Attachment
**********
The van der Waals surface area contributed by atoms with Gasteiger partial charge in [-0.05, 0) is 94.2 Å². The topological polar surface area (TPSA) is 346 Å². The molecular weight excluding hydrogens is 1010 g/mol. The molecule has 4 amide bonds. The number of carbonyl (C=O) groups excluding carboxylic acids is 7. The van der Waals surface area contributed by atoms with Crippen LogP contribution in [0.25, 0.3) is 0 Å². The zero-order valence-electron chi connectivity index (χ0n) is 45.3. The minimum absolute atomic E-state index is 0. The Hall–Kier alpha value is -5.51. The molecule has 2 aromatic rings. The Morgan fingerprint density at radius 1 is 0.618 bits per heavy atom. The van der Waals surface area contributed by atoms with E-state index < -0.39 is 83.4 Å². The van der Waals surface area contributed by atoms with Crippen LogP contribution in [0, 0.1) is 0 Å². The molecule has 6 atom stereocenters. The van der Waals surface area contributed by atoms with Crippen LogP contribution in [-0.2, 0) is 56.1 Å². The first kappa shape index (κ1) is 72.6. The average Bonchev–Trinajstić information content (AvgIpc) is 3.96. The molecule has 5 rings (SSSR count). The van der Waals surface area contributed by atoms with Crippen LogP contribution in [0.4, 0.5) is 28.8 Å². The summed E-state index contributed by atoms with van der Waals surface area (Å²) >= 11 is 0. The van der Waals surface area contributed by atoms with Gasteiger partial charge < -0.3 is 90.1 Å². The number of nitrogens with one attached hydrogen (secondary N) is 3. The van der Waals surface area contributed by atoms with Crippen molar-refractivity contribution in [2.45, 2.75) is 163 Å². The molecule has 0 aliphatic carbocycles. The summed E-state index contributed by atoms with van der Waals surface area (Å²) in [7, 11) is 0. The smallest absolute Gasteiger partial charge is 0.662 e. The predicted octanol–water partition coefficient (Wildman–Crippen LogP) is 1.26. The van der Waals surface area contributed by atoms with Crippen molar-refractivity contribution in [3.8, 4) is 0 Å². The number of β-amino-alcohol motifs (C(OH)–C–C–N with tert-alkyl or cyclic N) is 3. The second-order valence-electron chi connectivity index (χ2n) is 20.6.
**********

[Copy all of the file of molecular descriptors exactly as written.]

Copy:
The van der Waals surface area contributed by atoms with Gasteiger partial charge in [-0.05, 0) is 94.2 Å². The topological polar surface area (TPSA) is 346 Å². The molecular weight excluding hydrogens is 1010 g/mol. The molecule has 4 amide bonds. The number of carbonyl (C=O) groups excluding carboxylic acids is 7. The van der Waals surface area contributed by atoms with Crippen LogP contribution in [0.25, 0.3) is 0 Å². The zero-order valence-electron chi connectivity index (χ0n) is 45.3. The minimum absolute atomic E-state index is 0. The Hall–Kier alpha value is -5.51. The molecule has 2 aromatic rings. The Morgan fingerprint density at radius 1 is 0.618 bits per heavy atom. The van der Waals surface area contributed by atoms with E-state index < -0.39 is 83.4 Å². The van der Waals surface area contributed by atoms with Crippen LogP contribution in [0, 0.1) is 0 Å². The molecule has 6 atom stereocenters. The van der Waals surface area contributed by atoms with Crippen LogP contribution in [-0.2, 0) is 56.1 Å². The first kappa shape index (κ1) is 72.6. The average Bonchev–Trinajstić information content (AvgIpc) is 3.96. The molecule has 5 rings (SSSR count). The van der Waals surface area contributed by atoms with Crippen LogP contribution in [0.4, 0.5) is 28.8 Å². The summed E-state index contributed by atoms with van der Waals surface area (Å²) >= 11 is 0. The van der Waals surface area contributed by atoms with Gasteiger partial charge < -0.3 is 90.1 Å². The number of nitrogens with one attached hydrogen (secondary N) is 3. The van der Waals surface area contributed by atoms with Crippen molar-refractivity contribution in [2.45, 2.75) is 163 Å². The molecule has 0 aliphatic carbocycles. The summed E-state index contributed by atoms with van der Waals surface area (Å²) in [7, 11) is 0. The smallest absolute Gasteiger partial charge is 0.662 e. The predicted octanol–water partition coefficient (Wildman–Crippen LogP) is 1.26. The van der Waals surface area contributed by atoms with Crippen molar-refractivity contribution in [3.8, 4) is 0 Å². The number of β-amino-alcohol motifs (C(OH)–C–C–N with tert-alkyl or cyclic N) is 3. The second-order valence-electron chi connectivity index (χ2n) is 20.6.